Unfortunately, some of the major setbacks during the colder months of the year can make running difficult and dreary. Contrary to popular belief, you don’t have to stop running outside once it gets cold out. And believe it or not, you can actually continue running through the winter months, through the cold, snow, and ice, without being miserable.
How To Layer For Winter Runs To Stay Warm
Before you even head out the door you’re going to want to get dressed (duh) properly. The last thing you want to do while you’re out on your run is cold and drenched with sweat. Cold weather essentials include gear that not only keeps you warm and not distracted but safe and efficient with your training. Skip the thick jacket and opt for a couple of thin layers. We’re talking about a synthetic base layer that’s going to help wick the sweat right off your skin as well as a waterproof outer layer to fight rain, snow, mist or otherwise.
Your noggin should be covered with a beanie or headband that covers your ears because this is where you’re going to lose the most heat. You could always layer a hat on top of that if you’re running in the elements, like the wind (more on that later), rain, or snow.
Wearing something that covers the neck and face can be key as well. We recommend a balaclava, scarf, or a neck gaiter. The less skin you can show is going to be better. Gloves shouldn’t be overlooked for the fingers and hands, and we recommend fully covering your legs with tights, running pants, or tall socks and shorts if you must. There’s a nifty new invention, fleece-lined leggings, that are pretty amazing as well. And dudes? Little handy tip – wearing compression or wind-proof type brief is going to save your little friends down under from unnecessary chafing, irritation, or moisture buildup.
Lastly, shoes are important too. Your ultra breathable Nike’s probably isn't going to work to run in for colder winter months because they’re full of holes. Sure they breathe well, but they’re also really good for absorbing moisture where your foot is. While you want them to be comfortable and breathable, opt for a running shoe that has a protective or weather-resistant outer layer.
Stretch Before Running
Indoors that is… Stretching indoors for 8-10 minutes before you head out on a run is going to not only save your body in the long run but also make your winter run a lot more enjoyable. During colder months, a dynamic warm-up routine to increase blood flow will reduce your risk of injury. Focus on your hamstrings, gluteal muscles, groin, calves, IT band, hip flexors, and quads for optimum performance.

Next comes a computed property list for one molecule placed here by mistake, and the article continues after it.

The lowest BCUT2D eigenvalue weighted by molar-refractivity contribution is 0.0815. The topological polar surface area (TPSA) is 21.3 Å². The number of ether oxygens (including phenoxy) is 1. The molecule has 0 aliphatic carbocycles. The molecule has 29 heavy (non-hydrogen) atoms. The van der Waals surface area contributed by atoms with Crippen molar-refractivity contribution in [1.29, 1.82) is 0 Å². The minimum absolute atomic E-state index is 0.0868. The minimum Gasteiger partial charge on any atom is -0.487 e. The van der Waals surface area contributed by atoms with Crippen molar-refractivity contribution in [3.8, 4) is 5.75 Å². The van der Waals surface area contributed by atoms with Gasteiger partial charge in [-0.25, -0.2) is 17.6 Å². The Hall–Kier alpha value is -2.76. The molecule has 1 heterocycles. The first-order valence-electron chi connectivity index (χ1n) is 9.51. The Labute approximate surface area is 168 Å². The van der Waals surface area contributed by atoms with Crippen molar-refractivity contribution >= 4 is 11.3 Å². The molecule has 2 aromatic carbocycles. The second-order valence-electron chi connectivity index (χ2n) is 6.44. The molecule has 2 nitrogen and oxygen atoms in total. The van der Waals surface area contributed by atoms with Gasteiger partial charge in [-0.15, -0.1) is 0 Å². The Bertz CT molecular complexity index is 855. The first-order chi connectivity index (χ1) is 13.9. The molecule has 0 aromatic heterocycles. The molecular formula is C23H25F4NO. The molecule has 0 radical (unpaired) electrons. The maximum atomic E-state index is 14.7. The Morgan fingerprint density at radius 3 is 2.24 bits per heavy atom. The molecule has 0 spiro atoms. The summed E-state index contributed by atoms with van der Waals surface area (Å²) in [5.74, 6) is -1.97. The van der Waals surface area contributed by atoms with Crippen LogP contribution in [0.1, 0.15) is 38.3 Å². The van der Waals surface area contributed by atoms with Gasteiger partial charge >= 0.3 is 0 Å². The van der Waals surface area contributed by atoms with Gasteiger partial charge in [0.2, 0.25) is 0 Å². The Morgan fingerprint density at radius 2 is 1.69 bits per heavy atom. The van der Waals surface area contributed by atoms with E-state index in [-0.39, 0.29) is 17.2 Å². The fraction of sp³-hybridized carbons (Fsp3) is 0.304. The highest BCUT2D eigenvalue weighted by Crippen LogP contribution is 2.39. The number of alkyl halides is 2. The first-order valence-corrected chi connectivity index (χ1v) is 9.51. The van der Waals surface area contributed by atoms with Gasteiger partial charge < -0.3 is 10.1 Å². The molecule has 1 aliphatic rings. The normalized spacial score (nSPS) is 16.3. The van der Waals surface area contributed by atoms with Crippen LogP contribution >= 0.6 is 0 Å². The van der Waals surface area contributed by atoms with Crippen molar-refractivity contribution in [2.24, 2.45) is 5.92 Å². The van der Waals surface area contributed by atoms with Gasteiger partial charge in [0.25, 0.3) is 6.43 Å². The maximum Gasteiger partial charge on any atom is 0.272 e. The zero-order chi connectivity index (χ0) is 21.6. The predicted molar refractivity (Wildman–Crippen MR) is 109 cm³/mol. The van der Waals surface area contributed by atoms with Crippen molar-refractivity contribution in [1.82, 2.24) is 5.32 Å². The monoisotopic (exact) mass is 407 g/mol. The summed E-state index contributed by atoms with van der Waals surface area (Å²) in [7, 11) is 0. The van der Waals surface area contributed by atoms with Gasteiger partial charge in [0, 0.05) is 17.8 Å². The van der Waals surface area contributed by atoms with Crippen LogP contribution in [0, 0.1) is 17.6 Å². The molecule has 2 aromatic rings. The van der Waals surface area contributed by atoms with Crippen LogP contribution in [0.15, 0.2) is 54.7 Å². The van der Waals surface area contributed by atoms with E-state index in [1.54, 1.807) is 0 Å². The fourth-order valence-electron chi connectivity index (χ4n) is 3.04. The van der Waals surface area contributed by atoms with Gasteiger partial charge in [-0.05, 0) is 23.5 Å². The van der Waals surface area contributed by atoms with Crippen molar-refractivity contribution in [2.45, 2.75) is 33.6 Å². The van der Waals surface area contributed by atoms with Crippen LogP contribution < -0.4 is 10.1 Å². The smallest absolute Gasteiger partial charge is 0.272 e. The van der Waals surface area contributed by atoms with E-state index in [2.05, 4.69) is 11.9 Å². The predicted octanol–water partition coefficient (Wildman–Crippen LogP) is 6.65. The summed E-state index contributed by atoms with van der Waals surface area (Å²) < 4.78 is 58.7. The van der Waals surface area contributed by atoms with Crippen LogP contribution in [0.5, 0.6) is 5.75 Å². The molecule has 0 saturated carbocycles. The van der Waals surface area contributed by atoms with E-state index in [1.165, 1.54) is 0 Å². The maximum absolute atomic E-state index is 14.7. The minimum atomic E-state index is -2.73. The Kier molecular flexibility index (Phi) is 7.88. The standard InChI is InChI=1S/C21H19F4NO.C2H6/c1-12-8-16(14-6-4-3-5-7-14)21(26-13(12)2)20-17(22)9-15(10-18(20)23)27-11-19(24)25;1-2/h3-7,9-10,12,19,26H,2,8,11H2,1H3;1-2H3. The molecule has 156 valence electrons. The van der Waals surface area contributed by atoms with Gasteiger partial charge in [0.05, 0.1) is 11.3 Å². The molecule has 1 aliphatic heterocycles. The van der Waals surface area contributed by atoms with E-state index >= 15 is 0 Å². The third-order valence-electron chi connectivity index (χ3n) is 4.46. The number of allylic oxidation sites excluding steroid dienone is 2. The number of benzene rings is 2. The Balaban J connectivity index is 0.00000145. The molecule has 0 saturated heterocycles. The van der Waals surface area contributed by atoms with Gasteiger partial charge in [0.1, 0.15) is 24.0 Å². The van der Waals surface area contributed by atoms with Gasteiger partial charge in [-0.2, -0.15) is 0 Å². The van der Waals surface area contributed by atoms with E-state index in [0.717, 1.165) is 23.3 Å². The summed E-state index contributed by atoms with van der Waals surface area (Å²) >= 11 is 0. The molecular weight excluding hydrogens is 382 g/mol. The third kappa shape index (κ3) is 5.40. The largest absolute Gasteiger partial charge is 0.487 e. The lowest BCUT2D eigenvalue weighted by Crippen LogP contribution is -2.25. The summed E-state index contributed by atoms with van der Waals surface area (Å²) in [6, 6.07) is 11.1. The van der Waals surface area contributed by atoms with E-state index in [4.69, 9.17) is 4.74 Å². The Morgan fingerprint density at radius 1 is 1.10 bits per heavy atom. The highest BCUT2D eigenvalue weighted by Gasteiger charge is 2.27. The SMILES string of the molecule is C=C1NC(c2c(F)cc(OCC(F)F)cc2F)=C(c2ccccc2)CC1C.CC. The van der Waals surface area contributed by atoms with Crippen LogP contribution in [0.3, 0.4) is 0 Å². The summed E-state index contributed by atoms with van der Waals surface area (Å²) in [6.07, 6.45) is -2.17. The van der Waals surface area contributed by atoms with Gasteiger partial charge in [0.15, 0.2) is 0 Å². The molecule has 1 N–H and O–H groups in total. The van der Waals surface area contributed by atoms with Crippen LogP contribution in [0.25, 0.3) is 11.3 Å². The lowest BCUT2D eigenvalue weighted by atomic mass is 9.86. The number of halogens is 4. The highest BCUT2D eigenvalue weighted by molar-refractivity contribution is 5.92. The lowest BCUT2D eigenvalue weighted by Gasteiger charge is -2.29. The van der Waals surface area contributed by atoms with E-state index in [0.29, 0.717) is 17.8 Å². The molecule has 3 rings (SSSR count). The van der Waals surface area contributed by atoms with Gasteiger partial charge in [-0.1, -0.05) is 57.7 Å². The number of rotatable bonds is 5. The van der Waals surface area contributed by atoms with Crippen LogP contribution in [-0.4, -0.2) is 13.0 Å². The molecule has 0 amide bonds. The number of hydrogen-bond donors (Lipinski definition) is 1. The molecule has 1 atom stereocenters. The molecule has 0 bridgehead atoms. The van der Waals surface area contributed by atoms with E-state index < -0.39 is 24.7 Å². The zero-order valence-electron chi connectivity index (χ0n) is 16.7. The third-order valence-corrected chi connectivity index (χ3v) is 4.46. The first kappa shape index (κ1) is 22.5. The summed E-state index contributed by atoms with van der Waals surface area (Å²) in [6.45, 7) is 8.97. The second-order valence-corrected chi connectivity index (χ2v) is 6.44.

Hydration During A Run
Running in the cold and winter months can make it harder to stay hydrated and easier to get dehydrated. Adequately hydrating before and after, and if you’re running longer than an hour, during, is extremely important. Water acts like lotion for your skin. It’s a lubricant to keep your body well-oiled and moving with ease. You’ll have a better run and post-run recovery if you do.
It's important to keep in mind that sometimes, water just isn't enough, especially for endurance athletes. This is where adding a BCAA and electrolyte powder to your water can prove to be very beneficial. Delivering nutrients when your body needs them most can be the difference between peak performance and serious fatigue.
RELATED PRODUCT: Swolverine's 2:1:1 Electrolyte BCAA Powder in Lemon Lime
Don't Run Against The Wind
Check the weather before you go – if the wind is more than 10 mph, it’s going to affect your training. We’re not just talking about your pace time either. When you run in the wind the extra weather can also contribute to reducing your body temperature faster. If you are going to run in the wind, we recommend a few things:
- Don’t run against the wind – running into the wind can make you very cold
- Avoid long runs in the wind
- Face the wind at the beginning of your workout when you are least sweaty
- Zigzag your pattern to avoid unnecessary temperature drop and wind effect
- Wear a wind blocking outer layer